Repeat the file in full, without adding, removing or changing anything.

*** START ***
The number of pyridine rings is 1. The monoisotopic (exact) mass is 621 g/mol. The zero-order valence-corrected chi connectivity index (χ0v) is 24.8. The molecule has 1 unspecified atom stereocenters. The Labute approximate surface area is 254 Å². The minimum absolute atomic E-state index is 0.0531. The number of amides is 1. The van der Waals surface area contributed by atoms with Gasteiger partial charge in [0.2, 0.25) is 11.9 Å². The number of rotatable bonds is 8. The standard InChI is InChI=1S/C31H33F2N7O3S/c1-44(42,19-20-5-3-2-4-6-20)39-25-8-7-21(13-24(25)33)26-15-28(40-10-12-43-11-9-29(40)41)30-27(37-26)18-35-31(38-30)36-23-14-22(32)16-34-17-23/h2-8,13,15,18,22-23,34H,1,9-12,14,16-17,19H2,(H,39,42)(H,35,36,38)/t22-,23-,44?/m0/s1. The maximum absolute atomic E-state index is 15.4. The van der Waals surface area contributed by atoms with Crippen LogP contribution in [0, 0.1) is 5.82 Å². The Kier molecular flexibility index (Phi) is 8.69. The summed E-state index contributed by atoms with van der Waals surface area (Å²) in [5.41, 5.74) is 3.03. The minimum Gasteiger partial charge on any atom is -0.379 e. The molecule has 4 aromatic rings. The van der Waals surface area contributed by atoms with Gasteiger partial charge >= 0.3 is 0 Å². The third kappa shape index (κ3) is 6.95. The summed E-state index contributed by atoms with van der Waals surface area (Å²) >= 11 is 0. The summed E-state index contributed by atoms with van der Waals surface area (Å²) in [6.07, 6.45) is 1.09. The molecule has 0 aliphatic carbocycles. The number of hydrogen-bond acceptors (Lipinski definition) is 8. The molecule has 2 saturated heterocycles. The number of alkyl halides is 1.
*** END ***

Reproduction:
The number of pyridine rings is 1. The monoisotopic (exact) mass is 621 g/mol. The zero-order valence-corrected chi connectivity index (χ0v) is 24.8. The molecule has 1 unspecified atom stereocenters. The Labute approximate surface area is 254 Å². The minimum absolute atomic E-state index is 0.0531. The number of amides is 1. The van der Waals surface area contributed by atoms with Gasteiger partial charge in [0.2, 0.25) is 11.9 Å². The number of rotatable bonds is 8. The standard InChI is InChI=1S/C31H33F2N7O3S/c1-44(42,19-20-5-3-2-4-6-20)39-25-8-7-21(13-24(25)33)26-15-28(40-10-12-43-11-9-29(40)41)30-27(37-26)18-35-31(38-30)36-23-14-22(32)16-34-17-23/h2-8,13,15,18,22-23,34H,1,9-12,14,16-17,19H2,(H,39,42)(H,35,36,38)/t22-,23-,44?/m0/s1. The maximum absolute atomic E-state index is 15.4. The van der Waals surface area contributed by atoms with Crippen LogP contribution in [0, 0.1) is 5.82 Å². The Kier molecular flexibility index (Phi) is 8.69. The summed E-state index contributed by atoms with van der Waals surface area (Å²) in [5.41, 5.74) is 3.03. The minimum Gasteiger partial charge on any atom is -0.379 e. The molecule has 4 aromatic rings. The van der Waals surface area contributed by atoms with Gasteiger partial charge >= 0.3 is 0 Å². The third kappa shape index (κ3) is 6.95. The summed E-state index contributed by atoms with van der Waals surface area (Å²) >= 11 is 0. The summed E-state index contributed by atoms with van der Waals surface area (Å²) in [6.07, 6.45) is 1.09. The molecule has 0 aliphatic carbocycles. The number of hydrogen-bond acceptors (Lipinski definition) is 8. The molecule has 2 saturated heterocycles. The number of alkyl halides is 1.